By Kent Pekel, Ed.D., President and CEO, Search Institute

Since George Floyd’s murder in May, 2020, a wide array of organizations – from Fortune 500 corporations to large and small non-profits – have issued statements that expressed outrage at his senseless death and solidarity with people who have protested that injustice. Many of those statements committed the authoring organizations to be active agents in the sweeping social change our nation needs right now. Search Institute also issued such a statement, which was informed by the fact that George Floyd died in Minneapolis, where our organization has made its home for more than six decades.

More than a month after George Floyd’s murder, the time has come to begin asking what comes after those statements of outrage and solidarity. How will those of us who issued them act upon the commitments that we made? The purpose of this post is to share some of Search Institute’s emerging answers to that question.

We will start by accelerating the commitment to social justice that our board and our staff made in 2019. Through the development of our new strategic plan, we redefined our mission as both advancing positive youth development and equity, which we worked with community partners to define as “systems of justice, power, access, and opportunity that meet the needs of all.” Our strategic plan puts diversity and equity at the top of the values we are committed to live by as individuals and as a team. To advance those values, we will build new research and practice partnerships with organizations that primarily serve young people of color and/or young people who live in poverty. Just five years ago, a relatively small share of our projects were conducted in partnership with organizations that serve marginalized communities. Today the significant majority of our projects are, and we can and will increase that percentage in the years ahead.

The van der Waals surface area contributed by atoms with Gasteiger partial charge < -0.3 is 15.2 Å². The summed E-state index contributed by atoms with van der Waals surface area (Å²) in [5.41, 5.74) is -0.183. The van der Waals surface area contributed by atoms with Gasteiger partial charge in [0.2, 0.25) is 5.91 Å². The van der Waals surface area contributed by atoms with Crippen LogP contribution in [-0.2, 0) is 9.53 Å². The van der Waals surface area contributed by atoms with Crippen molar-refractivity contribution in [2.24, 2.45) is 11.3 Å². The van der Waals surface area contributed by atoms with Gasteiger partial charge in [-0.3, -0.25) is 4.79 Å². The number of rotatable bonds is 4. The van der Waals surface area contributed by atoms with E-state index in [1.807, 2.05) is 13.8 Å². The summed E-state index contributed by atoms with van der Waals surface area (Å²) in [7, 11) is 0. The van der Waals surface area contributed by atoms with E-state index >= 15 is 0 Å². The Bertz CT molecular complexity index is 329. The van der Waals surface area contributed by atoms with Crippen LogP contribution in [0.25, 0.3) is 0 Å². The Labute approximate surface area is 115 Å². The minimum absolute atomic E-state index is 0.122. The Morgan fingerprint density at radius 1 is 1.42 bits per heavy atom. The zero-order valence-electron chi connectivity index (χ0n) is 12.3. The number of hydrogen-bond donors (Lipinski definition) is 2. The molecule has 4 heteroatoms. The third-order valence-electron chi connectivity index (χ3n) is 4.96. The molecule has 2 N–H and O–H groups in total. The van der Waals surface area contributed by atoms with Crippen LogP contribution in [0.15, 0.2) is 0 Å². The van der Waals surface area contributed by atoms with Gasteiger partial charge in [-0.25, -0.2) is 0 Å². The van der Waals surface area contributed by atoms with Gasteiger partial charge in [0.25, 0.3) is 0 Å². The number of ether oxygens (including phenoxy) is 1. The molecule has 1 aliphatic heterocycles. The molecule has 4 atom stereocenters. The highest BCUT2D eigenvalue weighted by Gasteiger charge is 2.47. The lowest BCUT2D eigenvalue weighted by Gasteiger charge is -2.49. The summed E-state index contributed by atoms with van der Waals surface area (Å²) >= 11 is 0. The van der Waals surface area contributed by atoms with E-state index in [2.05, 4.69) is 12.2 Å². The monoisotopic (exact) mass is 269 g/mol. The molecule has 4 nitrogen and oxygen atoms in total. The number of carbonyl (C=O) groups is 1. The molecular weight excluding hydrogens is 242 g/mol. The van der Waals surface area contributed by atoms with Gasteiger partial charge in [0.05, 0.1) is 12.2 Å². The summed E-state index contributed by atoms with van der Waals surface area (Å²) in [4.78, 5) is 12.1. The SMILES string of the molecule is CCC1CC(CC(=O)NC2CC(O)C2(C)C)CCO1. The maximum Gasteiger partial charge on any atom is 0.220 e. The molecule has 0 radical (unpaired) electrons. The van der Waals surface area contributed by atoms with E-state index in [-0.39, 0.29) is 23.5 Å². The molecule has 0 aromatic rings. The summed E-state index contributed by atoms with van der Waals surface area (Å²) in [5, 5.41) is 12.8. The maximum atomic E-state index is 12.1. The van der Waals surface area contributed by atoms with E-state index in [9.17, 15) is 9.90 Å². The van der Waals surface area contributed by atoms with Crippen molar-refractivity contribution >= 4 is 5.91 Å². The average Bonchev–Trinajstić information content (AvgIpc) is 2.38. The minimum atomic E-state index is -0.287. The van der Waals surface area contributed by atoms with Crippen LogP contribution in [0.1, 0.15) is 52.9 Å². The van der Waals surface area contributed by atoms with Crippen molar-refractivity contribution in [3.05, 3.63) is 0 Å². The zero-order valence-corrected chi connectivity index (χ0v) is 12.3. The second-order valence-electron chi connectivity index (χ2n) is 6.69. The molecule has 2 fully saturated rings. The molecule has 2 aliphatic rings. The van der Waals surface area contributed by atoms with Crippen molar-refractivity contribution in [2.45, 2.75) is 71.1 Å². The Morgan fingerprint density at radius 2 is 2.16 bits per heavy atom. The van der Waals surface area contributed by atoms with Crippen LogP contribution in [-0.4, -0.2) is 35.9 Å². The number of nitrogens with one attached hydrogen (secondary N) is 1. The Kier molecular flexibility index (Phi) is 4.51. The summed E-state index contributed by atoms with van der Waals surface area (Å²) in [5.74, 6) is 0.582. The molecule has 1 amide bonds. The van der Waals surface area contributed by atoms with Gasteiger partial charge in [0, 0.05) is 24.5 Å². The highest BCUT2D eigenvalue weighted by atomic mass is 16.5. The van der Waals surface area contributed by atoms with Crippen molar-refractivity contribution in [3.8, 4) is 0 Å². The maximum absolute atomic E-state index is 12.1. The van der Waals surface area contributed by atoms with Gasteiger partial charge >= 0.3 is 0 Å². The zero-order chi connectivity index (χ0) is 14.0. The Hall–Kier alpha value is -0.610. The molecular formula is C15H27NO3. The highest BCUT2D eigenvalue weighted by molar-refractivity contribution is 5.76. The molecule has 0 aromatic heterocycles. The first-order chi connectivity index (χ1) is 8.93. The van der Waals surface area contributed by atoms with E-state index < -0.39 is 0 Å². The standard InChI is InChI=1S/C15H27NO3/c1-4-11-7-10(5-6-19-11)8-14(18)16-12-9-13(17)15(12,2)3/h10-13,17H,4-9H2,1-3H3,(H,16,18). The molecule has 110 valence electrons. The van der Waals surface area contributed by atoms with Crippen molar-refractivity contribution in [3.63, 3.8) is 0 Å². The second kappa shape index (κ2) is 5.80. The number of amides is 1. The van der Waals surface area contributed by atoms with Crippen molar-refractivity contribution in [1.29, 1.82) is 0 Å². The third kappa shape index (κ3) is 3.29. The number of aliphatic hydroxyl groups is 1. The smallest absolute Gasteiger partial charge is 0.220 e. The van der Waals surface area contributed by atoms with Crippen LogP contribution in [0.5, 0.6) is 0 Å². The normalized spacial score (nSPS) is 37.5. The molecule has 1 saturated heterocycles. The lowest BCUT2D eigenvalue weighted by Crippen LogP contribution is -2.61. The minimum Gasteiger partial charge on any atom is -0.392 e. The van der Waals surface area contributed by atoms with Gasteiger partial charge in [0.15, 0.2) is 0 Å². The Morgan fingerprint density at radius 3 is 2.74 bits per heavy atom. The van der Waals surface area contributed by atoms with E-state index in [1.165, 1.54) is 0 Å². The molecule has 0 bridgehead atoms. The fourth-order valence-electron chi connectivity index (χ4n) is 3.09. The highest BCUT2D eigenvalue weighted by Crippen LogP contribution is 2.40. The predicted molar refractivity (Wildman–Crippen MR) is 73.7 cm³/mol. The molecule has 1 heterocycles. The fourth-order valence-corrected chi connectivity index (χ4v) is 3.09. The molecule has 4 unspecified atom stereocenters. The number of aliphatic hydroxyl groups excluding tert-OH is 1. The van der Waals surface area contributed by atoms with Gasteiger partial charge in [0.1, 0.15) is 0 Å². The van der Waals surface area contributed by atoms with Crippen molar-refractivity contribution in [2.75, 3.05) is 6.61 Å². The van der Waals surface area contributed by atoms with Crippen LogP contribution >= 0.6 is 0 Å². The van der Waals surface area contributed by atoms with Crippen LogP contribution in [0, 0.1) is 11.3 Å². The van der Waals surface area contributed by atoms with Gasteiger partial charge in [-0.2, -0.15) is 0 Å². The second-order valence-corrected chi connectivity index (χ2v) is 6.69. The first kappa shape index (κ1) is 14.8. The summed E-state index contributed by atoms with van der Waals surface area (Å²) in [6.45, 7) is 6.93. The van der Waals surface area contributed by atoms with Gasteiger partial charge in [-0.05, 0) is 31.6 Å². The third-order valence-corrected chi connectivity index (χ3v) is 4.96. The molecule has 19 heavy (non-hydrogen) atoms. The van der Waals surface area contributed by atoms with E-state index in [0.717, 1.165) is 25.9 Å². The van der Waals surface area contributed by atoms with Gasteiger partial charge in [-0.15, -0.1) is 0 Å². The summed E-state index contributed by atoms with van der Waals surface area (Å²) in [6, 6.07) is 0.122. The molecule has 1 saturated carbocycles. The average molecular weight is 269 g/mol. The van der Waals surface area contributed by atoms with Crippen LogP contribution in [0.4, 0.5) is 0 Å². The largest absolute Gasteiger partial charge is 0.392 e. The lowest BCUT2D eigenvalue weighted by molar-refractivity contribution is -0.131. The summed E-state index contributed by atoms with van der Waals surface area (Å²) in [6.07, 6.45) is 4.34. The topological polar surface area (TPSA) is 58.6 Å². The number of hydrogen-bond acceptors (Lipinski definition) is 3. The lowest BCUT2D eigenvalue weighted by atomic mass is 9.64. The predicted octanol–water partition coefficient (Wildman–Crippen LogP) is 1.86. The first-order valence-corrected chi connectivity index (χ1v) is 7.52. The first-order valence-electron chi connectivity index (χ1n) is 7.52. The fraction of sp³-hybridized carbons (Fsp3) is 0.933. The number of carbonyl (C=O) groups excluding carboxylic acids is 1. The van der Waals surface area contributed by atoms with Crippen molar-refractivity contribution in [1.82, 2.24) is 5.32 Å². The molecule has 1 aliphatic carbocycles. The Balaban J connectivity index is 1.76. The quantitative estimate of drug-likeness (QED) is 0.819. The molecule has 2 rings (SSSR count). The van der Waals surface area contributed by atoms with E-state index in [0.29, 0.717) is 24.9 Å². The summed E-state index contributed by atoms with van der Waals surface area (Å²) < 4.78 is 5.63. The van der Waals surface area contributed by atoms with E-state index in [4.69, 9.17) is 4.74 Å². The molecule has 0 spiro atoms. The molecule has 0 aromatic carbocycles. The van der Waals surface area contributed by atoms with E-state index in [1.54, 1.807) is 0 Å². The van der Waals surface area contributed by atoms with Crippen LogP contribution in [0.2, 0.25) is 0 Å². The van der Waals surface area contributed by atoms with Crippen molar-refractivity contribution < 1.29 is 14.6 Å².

But conducting studies and projects that focus on meeting the needs of young people growing up in historically marginalized communities won’t truly advance equity if those studies are conducted in the ways that Search Institute and other organizations have traditionally gone about our work. That is why with funding from the Bill and Melinda Gates Foundation, we are rethinking our entire approach to research to integrate equity into every step of the process. As our colleagues at Child Trends concluded in a recent working paper, that requires examining our own backgrounds and biases, engaging people from historically marginalized communities in the design, implementation, and interpretation of our studies, and refusing to assume that norms that are comfortable for White and advantaged people should be the standard for all. To enable us to fully embrace and implement our emerging approach to equity-infused research, the Gates Foundation has also provided us with funding to build partnerships that increase the racial and ethnic diversity of our research team.

But while the efforts we have underway are important, they are nowhere near sufficient. Informed and animated by the events since George Floyd’s death, we will add two new elements to our ongoing effort to study and strengthen developmental relationships in young people’s lives:

  1. We will conduct research that produces powerful but practical tools for building developmental relationships across lines of race and culture. We will make those resources available to schools, out-of-school time programs, and other youth-serving organizations so that they can create connections among young people that will form the foundation upon which an anti-racist future can be built.
  2. We will identify ways to create and sustain organizations and systems that equitably equip all young people with the developmental relationships they need to thrive. Our early work on relationship-rich organizations suggests that there are specific things those organizations do to create equitable environments in which developmental relationships help young people from marginalized communities not only beat the odds, but change the odds. We have much to learn from those exemplars and to share with the broader fields of education and youth development.

Search Institute has a long way to go on the journey to advance equity that lies ahead of us, and we have already learned a lot from the challenges that people posed to some of the assumptions and ideas we shared in the aftermath of George Floyd’s murder. I invite everyone reading this blog to continue to help us learn and to hold us accountable for achieving our mission and acting on our values. I hope and believe that with your guidance and support, years from now we will look back on the statements we made in the spring and summer of 2020 as the start of a sustained effort that actually made a difference.

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